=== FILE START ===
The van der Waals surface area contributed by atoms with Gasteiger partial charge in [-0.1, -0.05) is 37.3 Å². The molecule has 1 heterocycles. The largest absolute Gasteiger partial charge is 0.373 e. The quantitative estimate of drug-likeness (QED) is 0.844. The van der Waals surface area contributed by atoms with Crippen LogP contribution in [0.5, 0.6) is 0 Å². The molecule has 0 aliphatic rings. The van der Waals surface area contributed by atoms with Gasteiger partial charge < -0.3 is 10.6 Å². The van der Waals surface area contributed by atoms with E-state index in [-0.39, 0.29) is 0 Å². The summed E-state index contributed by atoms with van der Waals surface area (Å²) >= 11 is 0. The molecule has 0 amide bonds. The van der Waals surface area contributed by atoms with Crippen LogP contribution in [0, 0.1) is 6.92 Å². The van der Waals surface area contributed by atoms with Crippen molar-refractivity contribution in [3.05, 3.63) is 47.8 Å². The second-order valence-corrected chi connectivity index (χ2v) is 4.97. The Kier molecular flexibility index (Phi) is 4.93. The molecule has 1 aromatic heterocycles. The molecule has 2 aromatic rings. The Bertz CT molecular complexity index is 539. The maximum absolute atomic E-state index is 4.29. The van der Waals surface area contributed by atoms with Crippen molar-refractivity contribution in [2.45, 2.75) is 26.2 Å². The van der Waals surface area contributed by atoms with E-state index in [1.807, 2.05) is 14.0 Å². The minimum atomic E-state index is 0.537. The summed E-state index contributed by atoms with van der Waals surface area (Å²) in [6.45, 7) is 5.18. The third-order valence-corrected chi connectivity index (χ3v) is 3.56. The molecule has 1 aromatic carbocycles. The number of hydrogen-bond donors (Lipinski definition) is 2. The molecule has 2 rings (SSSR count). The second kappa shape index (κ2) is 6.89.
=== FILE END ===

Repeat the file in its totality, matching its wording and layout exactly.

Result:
The van der Waals surface area contributed by atoms with Gasteiger partial charge in [-0.1, -0.05) is 37.3 Å². The molecule has 1 heterocycles. The largest absolute Gasteiger partial charge is 0.373 e. The quantitative estimate of drug-likeness (QED) is 0.844. The van der Waals surface area contributed by atoms with Crippen LogP contribution in [0.5, 0.6) is 0 Å². The molecule has 0 aliphatic rings. The van der Waals surface area contributed by atoms with Gasteiger partial charge < -0.3 is 10.6 Å². The van der Waals surface area contributed by atoms with E-state index in [-0.39, 0.29) is 0 Å². The summed E-state index contributed by atoms with van der Waals surface area (Å²) >= 11 is 0. The molecule has 0 amide bonds. The van der Waals surface area contributed by atoms with Crippen LogP contribution in [0, 0.1) is 6.92 Å². The van der Waals surface area contributed by atoms with Crippen molar-refractivity contribution in [3.05, 3.63) is 47.8 Å². The second-order valence-corrected chi connectivity index (χ2v) is 4.97. The Kier molecular flexibility index (Phi) is 4.93. The molecule has 1 aromatic heterocycles. The molecule has 2 aromatic rings. The Bertz CT molecular complexity index is 539. The maximum absolute atomic E-state index is 4.29. The van der Waals surface area contributed by atoms with Crippen molar-refractivity contribution in [2.45, 2.75) is 26.2 Å². The van der Waals surface area contributed by atoms with E-state index in [1.807, 2.05) is 14.0 Å². The minimum atomic E-state index is 0.537. The summed E-state index contributed by atoms with van der Waals surface area (Å²) in [6.45, 7) is 5.18. The third-order valence-corrected chi connectivity index (χ3v) is 3.56. The molecule has 1 aromatic carbocycles. The number of hydrogen-bond donors (Lipinski definition) is 2. The molecule has 2 rings (SSSR count). The second kappa shape index (κ2) is 6.89.